Assumptions are so easy make. I know I’m guilty of it. And although I try very hard to see the world without pre-assumptions or generalizations, I am often plagued by what I perceive to be true, rather than what is actually statistically true.
Maybe that’s why I was so enamoured when I first learned about Hans Rosling. Hans Rosling was a Swedish academic who challenged the way people perceived development through the use of data. He had a knack for presenting data that was engaging, relatable and most importantly, ones that broke preconceptions. He recently died early this year in February from a battle with pancreatic cancer, and it saddens me that I only knew who he was with his passing.
A bit about Hans…
Hans was a professor of international health at Sweden’s Karolinska Institute. In 2007, he decided to leave his position to dedicate his time to his not-for-profit organization, Gapminder. Gapminder is described as a “fact tank, not think tank” that “produces free teaching resources making the world understandable based on reliable statistics.”
Hans was an educator, or as he says “edutainer,” who used humour and often unlikely objects to liven up presentations on data on wealth, inequality and population. In 2006, he gave a TED talk on “the best stats you’ve never seen” in which he debunked several myths about world development. The video was viewed millions of times and from there, he became a Pop-star statistician around the world.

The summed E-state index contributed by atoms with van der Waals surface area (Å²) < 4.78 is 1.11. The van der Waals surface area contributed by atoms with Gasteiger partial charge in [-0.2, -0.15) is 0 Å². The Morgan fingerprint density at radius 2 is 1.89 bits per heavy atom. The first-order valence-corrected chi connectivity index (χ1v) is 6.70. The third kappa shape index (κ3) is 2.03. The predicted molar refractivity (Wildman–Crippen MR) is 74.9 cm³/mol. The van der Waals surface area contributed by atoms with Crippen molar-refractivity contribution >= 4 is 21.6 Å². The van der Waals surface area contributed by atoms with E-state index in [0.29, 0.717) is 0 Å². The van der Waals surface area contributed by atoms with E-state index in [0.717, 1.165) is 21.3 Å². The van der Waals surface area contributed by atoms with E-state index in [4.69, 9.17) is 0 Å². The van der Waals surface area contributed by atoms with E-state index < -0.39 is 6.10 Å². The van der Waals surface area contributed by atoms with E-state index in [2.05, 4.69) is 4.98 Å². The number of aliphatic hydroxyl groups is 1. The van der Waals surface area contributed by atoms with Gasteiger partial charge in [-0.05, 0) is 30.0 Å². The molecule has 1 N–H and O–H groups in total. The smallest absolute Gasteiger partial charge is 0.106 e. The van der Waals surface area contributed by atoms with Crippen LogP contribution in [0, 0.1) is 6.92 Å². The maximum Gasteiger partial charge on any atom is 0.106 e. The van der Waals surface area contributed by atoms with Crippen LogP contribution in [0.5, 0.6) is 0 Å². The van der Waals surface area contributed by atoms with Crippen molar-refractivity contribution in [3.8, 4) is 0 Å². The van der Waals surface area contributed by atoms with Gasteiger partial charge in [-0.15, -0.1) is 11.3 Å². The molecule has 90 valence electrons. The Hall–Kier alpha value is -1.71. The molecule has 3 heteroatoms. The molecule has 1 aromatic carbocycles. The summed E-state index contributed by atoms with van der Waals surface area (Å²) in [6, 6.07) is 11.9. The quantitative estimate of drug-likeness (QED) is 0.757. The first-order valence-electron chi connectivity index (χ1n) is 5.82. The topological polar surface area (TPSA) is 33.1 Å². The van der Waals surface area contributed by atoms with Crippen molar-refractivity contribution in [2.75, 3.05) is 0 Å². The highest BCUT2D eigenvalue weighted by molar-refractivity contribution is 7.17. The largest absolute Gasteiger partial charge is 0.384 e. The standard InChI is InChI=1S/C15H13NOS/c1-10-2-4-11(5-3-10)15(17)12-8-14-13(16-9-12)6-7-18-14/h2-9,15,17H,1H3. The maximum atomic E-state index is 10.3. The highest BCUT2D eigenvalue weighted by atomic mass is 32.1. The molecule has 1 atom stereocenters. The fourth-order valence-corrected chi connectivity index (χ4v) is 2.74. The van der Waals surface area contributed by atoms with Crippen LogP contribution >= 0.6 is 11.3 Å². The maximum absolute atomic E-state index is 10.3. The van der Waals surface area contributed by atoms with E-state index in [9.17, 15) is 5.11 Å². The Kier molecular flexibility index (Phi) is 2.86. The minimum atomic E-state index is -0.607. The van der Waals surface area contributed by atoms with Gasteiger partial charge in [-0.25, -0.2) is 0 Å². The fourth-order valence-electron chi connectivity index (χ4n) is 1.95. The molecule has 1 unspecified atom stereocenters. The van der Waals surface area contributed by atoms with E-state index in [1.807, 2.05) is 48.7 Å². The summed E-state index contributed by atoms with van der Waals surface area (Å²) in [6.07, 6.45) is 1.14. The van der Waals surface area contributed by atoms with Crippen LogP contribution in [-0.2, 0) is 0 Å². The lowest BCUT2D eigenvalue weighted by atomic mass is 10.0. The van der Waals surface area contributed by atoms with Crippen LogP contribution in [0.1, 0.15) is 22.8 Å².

But not just a lecturer, as a physician Hans was often at the forefront of emergency situations. In 2014, when Liberia and Sierra Leone were declared states of emergency due to the outbreak of Ebola, Hans went out to Monrovia to work with the Liberian government on their emergency response, tracking cases and pinpointing missing data.
How not to be ignorant about the world
Just from watching his 20 minute videos, Hans has made me smarter by breaking a part my perceptions with grounded facts. Here are a few of Hans’s best lectures to hopefully break some of yours as well.
What role does religion play in babies?
And the video that started it all in 2006: The best statistics you’ve never seen.
The world lost an important human being this year – one who wanted to understand the world for what was actually happening, and not for the preconceptions that we were making. He believed in the possibility of possibility because the facts told him so. And because of Hans, I will too.
Feature Image belongs to: http://blogs.studyinsweden.se/2015/12/21/hans-rosling-the-man-whos-making-data-cool/